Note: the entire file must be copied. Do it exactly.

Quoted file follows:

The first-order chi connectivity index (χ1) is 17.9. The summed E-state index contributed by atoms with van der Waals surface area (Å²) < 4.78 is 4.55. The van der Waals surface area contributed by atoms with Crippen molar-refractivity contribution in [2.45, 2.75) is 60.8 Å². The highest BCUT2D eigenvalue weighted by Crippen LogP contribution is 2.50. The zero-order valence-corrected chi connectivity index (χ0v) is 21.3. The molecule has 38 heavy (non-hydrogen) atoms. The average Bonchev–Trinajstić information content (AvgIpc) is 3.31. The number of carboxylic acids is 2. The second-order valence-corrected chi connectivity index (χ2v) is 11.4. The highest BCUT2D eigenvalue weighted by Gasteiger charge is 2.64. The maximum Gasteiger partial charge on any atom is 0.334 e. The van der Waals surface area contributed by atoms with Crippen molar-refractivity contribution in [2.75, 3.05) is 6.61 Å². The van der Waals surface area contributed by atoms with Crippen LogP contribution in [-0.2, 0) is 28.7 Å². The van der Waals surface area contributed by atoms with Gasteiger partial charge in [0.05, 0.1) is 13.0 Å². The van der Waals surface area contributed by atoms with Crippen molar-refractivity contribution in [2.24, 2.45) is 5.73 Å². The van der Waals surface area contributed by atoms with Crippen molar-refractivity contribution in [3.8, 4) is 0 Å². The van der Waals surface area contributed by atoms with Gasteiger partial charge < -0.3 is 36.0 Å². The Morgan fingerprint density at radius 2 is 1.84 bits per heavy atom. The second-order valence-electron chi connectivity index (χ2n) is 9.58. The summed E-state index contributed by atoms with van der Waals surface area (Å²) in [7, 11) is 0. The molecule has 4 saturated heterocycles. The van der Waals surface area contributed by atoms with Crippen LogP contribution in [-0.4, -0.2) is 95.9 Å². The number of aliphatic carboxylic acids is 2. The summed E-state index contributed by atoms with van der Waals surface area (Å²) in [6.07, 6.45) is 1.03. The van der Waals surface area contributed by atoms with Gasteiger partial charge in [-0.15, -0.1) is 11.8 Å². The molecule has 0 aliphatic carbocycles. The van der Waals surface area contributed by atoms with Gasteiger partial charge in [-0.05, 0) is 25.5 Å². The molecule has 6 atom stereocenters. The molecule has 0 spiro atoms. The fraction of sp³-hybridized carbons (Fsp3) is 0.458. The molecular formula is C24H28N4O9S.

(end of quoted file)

The first-order chi connectivity index (χ1) is 17.9. The summed E-state index contributed by atoms with van der Waals surface area (Å²) < 4.78 is 4.55. The van der Waals surface area contributed by atoms with Crippen molar-refractivity contribution in [2.45, 2.75) is 60.8 Å². The highest BCUT2D eigenvalue weighted by Crippen LogP contribution is 2.50. The zero-order valence-corrected chi connectivity index (χ0v) is 21.3. The molecule has 38 heavy (non-hydrogen) atoms. The average Bonchev–Trinajstić information content (AvgIpc) is 3.31. The number of carboxylic acids is 2. The second-order valence-corrected chi connectivity index (χ2v) is 11.4. The highest BCUT2D eigenvalue weighted by Gasteiger charge is 2.64. The maximum Gasteiger partial charge on any atom is 0.334 e. The van der Waals surface area contributed by atoms with Crippen molar-refractivity contribution in [2.75, 3.05) is 6.61 Å². The van der Waals surface area contributed by atoms with Crippen LogP contribution in [-0.2, 0) is 28.7 Å². The van der Waals surface area contributed by atoms with Gasteiger partial charge in [0.05, 0.1) is 13.0 Å². The van der Waals surface area contributed by atoms with Crippen molar-refractivity contribution in [2.24, 2.45) is 5.73 Å². The van der Waals surface area contributed by atoms with Crippen molar-refractivity contribution in [3.8, 4) is 0 Å². The van der Waals surface area contributed by atoms with Gasteiger partial charge < -0.3 is 36.0 Å². The Morgan fingerprint density at radius 2 is 1.84 bits per heavy atom. The second-order valence-electron chi connectivity index (χ2n) is 9.58. The summed E-state index contributed by atoms with van der Waals surface area (Å²) in [7, 11) is 0. The molecule has 4 saturated heterocycles. The van der Waals surface area contributed by atoms with Crippen LogP contribution in [-0.4, -0.2) is 95.9 Å². The number of aliphatic carboxylic acids is 2. The summed E-state index contributed by atoms with van der Waals surface area (Å²) in [6.07, 6.45) is 1.03. The van der Waals surface area contributed by atoms with Gasteiger partial charge in [-0.15, -0.1) is 11.8 Å². The molecule has 0 aliphatic carbocycles. The van der Waals surface area contributed by atoms with Gasteiger partial charge in [-0.05, 0) is 25.5 Å². The molecule has 6 atom stereocenters. The molecule has 0 spiro atoms. The fraction of sp³-hybridized carbons (Fsp3) is 0.458. The molecular formula is C24H28N4O9S.